Accuplacer

Formats

  • Online: Using Teams and ACCUPLACER Voucher
  • In person: If a student does not have access to a computer, internet access or use of a camera, then the student may schedule an in-person appointment.

Who needs tested?

Students who need to take an English course or a course that requires reading must take the placement test if they did not meet GPA, ACT/SAT requirements. A reading test will be required if the student has not met the requirements for EGL 101/100 or have the required ACT/SAT scores.

Take a Practice Test

Write Placer assesses the writing skills of new college students. Test scores help colleges determine whether a student is ready for college-level coursework or would benefit from developmental instruction before taking credit-bearing courses. Students taking Write Placer are presented with a prompt and asked to write an essay of 300 to 600 words. A prompt consists of a short passage. Following the passage is an assignment that requires the student to focus on the issue addressed in the passage. Write Placer prompts are carefully designed to allow the student to respond quickly and in a variety of ways. They are free of technical or specific literary references and don’t require specialized knowledge. The prompts are designed to stimulate critical thinking and are relevant to any number of fields and interests. Students will be asked to draw on a broad range of experiences, learning, and ideas to support their point of view on the issue in question. Scores on Write Placer range from 1 to 8. An essay that is too short to be evaluated, written on a topic other than the one presented, or written in a language other than English will be given a score of zero.

Write Placer gives you an opportunity to show how effectively you can develop and express your ideas in writing. You will first read a short passage and an assignment question that are focused on an important issue. You will then write an essay in which you develop your point of view on the issue. You should support your position with appropriate reasoning and examples. The position you take will not influence your score. Your essay will be given a holistic score that represents how clearly and effectively you expressed your position. The following six characteristics of writing will be considered:

  • Purpose and Focus — The extent to which you present information in a unified and coherent manner, clearly addressing the issue
  • Organization and Structure — The extent to which you order and connect ideas
  • Development and Support — The extent to which you develop and support ideas
  • Mechanical Conventions — The extent to which you express ideas using Standard Written English
  • Sentence Variety and Style — The extent to which you craft sentences and paragraphs demonstrating control of vocabulary, voice, and structure
  • Critical Thinking — The extent to which you communicate a point of view and demonstrate reasoned relationships among ideas

The Next-Generation Reading test is a broad-spectrum computer adaptive assessment of test-takers’ developed ability to derive meaning from a range of prose texts and to determine the meaning of words and phrases in short and extended contexts. Passages on the test cover a range of content areas (including literature and literary nonfiction, careers/history/social studies, humanities, and science), writing modes (informative/explanatory, argument, and narrative), and complexities (relatively easy to very challenging). Both single and paired passages are included. The test pool includes both authentic texts (previously published passages excerpted or minimally adapted from their published form) and commissioned texts (written specifically for the test). Questions are multiple choice in format and appear as both discrete (stand-alone) questions  parts of sets of questions built around a common passage or passages.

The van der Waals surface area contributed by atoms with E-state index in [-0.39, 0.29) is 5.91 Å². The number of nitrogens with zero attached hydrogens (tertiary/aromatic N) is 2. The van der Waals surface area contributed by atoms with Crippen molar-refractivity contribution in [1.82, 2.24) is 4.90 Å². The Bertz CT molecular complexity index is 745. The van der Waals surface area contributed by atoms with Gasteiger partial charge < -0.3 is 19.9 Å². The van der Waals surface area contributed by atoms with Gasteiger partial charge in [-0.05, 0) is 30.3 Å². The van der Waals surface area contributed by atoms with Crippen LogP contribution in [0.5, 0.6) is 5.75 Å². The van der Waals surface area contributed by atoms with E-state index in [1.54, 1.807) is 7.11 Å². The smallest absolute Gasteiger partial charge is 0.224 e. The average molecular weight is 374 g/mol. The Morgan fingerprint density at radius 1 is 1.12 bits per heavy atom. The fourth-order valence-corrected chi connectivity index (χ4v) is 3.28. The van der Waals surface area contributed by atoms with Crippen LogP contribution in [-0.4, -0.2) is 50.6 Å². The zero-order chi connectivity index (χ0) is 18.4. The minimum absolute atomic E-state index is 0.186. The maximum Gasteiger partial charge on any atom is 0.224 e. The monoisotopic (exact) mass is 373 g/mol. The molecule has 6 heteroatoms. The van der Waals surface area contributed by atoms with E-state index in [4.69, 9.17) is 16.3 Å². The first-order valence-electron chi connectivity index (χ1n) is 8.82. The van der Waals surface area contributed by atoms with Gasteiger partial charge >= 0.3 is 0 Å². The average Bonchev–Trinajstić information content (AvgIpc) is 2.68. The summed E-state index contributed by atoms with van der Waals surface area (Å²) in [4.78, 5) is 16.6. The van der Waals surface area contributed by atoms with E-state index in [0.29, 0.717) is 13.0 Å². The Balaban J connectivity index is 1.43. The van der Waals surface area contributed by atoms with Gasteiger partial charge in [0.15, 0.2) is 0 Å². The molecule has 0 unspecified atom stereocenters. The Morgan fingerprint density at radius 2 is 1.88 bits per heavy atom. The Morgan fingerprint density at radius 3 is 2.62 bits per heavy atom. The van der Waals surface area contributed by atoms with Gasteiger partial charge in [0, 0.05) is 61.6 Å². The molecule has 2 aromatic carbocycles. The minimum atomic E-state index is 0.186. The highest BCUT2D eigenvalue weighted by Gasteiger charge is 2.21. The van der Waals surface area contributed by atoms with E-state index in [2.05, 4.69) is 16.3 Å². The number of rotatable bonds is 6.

Four broad knowledge and skill categories are assessed:

  • Information and Ideas (reading closely, determining central ideas and themes, summarizing, understanding relationships)
  • Rhetoric (analyzing word choice rhetorically, analyzing text structure, analyzing point of view, analyzing purpose, analyzing arguments)
  • Synthesis (analyzing multiple texts)
  • Vocabulary

You do not need to take an English placement test and are eligible to register for English 101 if you meet one of the following criteria:

  • You have a high school GPA of 2.7 or higher.
  • You have an ACT score of 18 or higher.
  • You have an SAT score of 480 or higher.
  • You received your GED after 2016 and scored a 175 on the Reasoning Through Language Arts.

If you scored between 5-8 on the ACCUPLACER test, you can register for English 101.

You are eligible to register for English 100/101, or you may take the ACCUPLACER Write Placer Plus to place into English 101, if you meet one of the following criteria:

  • You have a high school GPA of 1.90-2.699.
  • You have an ACT score between 13-17.
  • You have an SAT score of 460-476.
  • You received your GED after 2016 and scored between 145-175.

If you scored a 3 or 4 on the ACCUPLACER test, you will need to register for English 100/101, or you may retest with permission from your student success coach.

You may register for English 100/101 plus reading, or you may take the ACCUPLACER Write Placer Plus to place into English 101, if you meet one of the following criteria:

  • You have a high school GPA of 1.89 or below.
  • You have an ACT score of 12 or below.
  • You have an SAT score of 200-459.
  • You received your GED after 2016 and scored 144 or below.

If you scored a 1 or 2 on the ACCUPLACER test, you will need to register for English 100/101 plus reading, or you may retest with permission from your student success coach.